John didn’t like that idea because he really felt his verse. It was from the heart. Unfortunately, that’s irrelevant to me. If I’m putting my name and my company’s brand behind something, I have to be 100% confident in it. He re-wrote the verse, recorded it, and we got the same exact response. It was as if people were listening to John’s verse just so they could get to Joell and the epic ending. Another re-write would be in order.
After about a year of working on the song, we finally figured it out. I took the best parts of John’s three verses and put a great eight bars together. I then took over and wrote the second eight bars. I used lyrics from a song that I had written for myself called ‘I Don’t Know Why”. All of a sudden, the responses became “DAMN that was a dope song!”, which was the goal. There was no more talk about who outshined who. It was just a dope song.
“Either we’re at the bottom of the sky or the top of the planet
It depends how you’re looking at it (it’s all perspective).”
“even though me and my uncle had our ups and downs
It was love. That see-saw never touched the ground.”
The sample was incredibly dope. We were gonna leave it alone at first, then completely re-sing it. I finally decided on having Meylin come in and lay vocals on top of it, to give it more oomph. Originally, Meylin only wanted to lay vocals on the first two hooks and nothing on the bridge and outro. My idea was completely opposite. I wanted her to leave the first verse pretty bare, build a little on the second, and really let loose on the bridge and outro. Completely different views.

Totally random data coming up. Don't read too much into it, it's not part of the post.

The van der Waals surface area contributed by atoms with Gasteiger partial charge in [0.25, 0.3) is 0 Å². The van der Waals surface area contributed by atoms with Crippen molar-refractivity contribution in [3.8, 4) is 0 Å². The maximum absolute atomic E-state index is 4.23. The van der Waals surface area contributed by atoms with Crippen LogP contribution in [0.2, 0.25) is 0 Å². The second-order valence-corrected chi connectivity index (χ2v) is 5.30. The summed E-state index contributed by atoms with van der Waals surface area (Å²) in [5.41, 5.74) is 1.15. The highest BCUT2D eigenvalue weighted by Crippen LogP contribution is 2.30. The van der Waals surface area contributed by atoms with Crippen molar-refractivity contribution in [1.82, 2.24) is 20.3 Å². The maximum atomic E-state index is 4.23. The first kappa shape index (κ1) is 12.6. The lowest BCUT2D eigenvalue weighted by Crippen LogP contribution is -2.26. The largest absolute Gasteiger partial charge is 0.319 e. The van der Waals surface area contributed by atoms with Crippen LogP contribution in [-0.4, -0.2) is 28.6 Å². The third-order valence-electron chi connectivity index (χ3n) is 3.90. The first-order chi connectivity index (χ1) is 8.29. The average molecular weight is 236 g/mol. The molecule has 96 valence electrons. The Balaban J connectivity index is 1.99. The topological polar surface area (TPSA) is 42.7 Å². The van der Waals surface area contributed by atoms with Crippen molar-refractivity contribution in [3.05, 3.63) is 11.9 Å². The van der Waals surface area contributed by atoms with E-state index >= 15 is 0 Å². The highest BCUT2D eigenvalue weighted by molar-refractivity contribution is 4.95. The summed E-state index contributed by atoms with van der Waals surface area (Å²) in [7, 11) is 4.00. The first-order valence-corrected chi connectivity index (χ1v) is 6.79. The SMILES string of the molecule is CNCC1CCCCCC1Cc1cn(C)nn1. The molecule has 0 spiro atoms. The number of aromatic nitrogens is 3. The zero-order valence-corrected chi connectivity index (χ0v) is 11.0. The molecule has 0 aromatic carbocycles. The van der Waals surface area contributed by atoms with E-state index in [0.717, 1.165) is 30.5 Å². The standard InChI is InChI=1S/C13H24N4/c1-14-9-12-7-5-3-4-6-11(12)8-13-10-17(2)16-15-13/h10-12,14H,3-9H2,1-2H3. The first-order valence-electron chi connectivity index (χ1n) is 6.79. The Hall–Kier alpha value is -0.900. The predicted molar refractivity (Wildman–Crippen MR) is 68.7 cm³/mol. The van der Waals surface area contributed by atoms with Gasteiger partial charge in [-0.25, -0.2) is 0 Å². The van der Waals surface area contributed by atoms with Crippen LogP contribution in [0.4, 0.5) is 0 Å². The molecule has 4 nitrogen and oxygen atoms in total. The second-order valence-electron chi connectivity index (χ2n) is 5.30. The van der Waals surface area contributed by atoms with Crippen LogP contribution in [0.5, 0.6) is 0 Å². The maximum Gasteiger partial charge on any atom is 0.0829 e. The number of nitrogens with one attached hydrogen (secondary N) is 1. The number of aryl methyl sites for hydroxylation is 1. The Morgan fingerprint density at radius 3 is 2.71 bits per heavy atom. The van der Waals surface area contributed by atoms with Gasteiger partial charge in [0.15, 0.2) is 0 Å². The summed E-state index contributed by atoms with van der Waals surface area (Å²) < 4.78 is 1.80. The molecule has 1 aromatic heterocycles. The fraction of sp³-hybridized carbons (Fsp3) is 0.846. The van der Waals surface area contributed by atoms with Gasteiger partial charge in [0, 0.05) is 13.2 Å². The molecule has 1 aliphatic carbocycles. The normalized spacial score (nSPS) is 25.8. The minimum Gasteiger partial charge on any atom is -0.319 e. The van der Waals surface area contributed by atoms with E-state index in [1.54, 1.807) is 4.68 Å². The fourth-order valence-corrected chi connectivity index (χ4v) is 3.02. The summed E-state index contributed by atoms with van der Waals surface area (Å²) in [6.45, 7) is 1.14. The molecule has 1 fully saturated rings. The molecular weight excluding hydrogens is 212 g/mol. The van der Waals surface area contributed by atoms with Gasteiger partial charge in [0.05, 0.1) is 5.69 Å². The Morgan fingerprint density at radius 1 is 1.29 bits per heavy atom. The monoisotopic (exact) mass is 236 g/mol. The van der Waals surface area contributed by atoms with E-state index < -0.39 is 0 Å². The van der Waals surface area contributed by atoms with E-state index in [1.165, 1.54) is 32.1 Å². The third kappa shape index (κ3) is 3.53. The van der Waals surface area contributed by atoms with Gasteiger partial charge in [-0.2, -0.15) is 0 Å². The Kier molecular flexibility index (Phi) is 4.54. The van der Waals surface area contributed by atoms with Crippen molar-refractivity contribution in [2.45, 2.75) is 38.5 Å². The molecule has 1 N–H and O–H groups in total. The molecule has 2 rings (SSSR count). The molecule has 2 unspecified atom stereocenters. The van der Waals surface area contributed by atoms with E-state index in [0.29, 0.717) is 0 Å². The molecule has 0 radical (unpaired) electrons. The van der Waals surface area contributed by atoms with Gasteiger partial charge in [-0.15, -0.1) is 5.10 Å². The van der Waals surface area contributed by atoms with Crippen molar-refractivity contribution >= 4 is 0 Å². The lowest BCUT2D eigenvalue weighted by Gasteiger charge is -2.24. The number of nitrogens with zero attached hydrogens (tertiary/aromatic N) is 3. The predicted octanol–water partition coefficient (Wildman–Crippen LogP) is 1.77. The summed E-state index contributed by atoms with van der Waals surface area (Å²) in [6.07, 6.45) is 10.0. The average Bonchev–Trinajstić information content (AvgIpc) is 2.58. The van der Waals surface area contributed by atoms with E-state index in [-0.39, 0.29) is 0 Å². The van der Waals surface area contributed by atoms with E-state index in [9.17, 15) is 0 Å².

This is what I respect most about Meylin. Despite having a different opinion, she went in with my idea and sang her ass off. A lot of artists would’ve half-assed it, convinced that it wasn’t gonna work anyway. Meylin went off and laid some of the best vocals of the album. She completely took the hook to another level. I couldn’t have been prouder. Her vocals provided such an epic feeling to the song that just didn’t exist before. She had so many contributions to the album that aren’t necessarily in the forefront that I could focus an entire chapter on just what she meant to the project.
I then wanted the bridge leading to the outro to have a huge impact. The multi-talented YZ grabbed his electric guitar and played some hard ass chords to help drive the ending of the song. It’s some stuff you can only pick out if you really listen. It just sets such a mood. Meylin and him had created a moment. They created the type of emotion that only exists in those rare, special songs. The song, at that point, was complete. It was an amazing feeling.
Here’s the instrumental to the Yesterday. If anybody records anything over it, please email a copy to firstname.lastname@example.org or reach me on twitter @culturevi. I’ll post or tweet the best ones.